OCAD U - 3MT Competition
Three Minute Thesis (3MT) Competition is a fast paced and exciting competition that challenges graduate students to distill the significance of their thesis work/research project to three minutes for a panel of judges and a diverse audience.
The Competition will be held on March 9th beginning at 9am sharp in the Student Gallery at 52 MCCAUL STREET.
OCAD U Master's students who have an approved Thesis or Major Research Project (MRP) proposal on file with the Office of Graduate Studies.
In three minutes or less convey the essence and significance of your Thesis or MRP research using only a single slide.The best presentation will go on to represent OCAD University at the provincial finals to be hosted at Wilfred Laurier University, Waterloo, Ontario, on Thursday April 14, 2016.
- The top presenter will receive$750 as well as training and travel support to attend the regional competition at Wilfred Laurier in April.
- The runner up will receive $500.
- The "People's Choice" award winner will receive a $100 gift card, this award is voted on by the audience.
- Please contact the Office of Graduate Studies to request an application form. You must submit a completed 3MT application form to the Office of Graduate Studies (digitally) no later than Wednesday March 2nd, 2016 (Please contact the Office of Graduate Studies with any questions).
At every level of the competition, each competitor’s presentation will be assessed according to the criteria listed below. Please note that each criterion is equally weighted.
- Did the presentation help the audience understand the research?
- Did the presenter clearly outline the nature and aims of research?
- Did the presenter clearly indicate what was significant about this research?
- Did the presentation follow a logical sequence?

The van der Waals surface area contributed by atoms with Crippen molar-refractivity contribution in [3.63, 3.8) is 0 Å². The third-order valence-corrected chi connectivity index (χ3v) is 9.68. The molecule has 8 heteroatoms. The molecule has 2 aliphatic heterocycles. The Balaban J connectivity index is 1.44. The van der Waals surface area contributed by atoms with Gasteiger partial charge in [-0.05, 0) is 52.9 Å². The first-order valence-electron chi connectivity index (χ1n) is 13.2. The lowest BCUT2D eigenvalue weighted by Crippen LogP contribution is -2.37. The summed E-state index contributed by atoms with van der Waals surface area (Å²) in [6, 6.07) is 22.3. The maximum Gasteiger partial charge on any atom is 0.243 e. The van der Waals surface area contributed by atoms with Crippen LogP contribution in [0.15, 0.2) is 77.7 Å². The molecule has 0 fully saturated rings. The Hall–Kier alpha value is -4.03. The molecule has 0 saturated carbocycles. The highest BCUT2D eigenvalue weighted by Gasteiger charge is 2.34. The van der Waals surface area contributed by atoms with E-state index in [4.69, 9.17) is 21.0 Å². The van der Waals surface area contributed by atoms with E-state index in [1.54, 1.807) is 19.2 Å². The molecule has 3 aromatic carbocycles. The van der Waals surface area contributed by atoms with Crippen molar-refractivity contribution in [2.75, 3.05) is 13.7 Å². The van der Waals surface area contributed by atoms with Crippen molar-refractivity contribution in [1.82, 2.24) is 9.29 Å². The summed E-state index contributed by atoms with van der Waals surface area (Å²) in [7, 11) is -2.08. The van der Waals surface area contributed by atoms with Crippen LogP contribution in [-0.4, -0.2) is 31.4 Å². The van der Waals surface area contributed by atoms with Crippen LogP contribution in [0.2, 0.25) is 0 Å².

- Did the presentation make the audience want to know more?
- Was the presenter careful not to trivialise or “dumb down” the research?
- Did the presenter convey enthusiasm for the research?
- Did the presenter capture and maintain their audience’s attention?
- Would the audience want to know more about the speaker’s research?
- Was the thesis topic and its significance communicated in language appropriate to a non-specialist audience?
- Did the speaker use sufficient eye contact and vocal range, maintain a steady pace, and a exhibit a confident stance?
- Did the speaker avoid scientific jargon, explain terminology that needed to be used, and provide adequate background information to illustrate points?
- Did the presenter spend the right amount of time on each element of the presentation – or did the presenter elaborate for too long on some elements or was the presenter rushed to get through the presentation?
- Did the slide enhance, rather than detract from, the presentation; and was it clear, legible, and concise?
- A single, static slide is permitted (no slide transitions, animations or movement of any description are allowed), and the slide is to be presented from the beginning of the oration and remain in view for the duration of the oration.
- No additional electronic media (e.g., sound and/or video files) are permitted.
- No props (e.g., costumes, musical instruments, laboratory equipment) are permitted.
- Presentations are limited to three minutes maximum, and competitors exceeding three minutes are disqualified.
- Presentations are to be spoken in standard oratory prose (i.e., no poems, raps, or songs, other than those that may be the target of research).
- Presentations are to commence from the stage.
- Presentations are considered to have commenced when a presenter starts the presentation through movement or speech.
- Presentations must be made by memory; notes may not be used.
- The decision of the judging panel is final.
- The competition will be administered in English.
- You are eligible to compete if your degree involves a thesis, major research paper (MRP) or dissertation. If your program is course based, you are not eligible.
To learn more about 3MT, visit their website www.threeminutethesis.org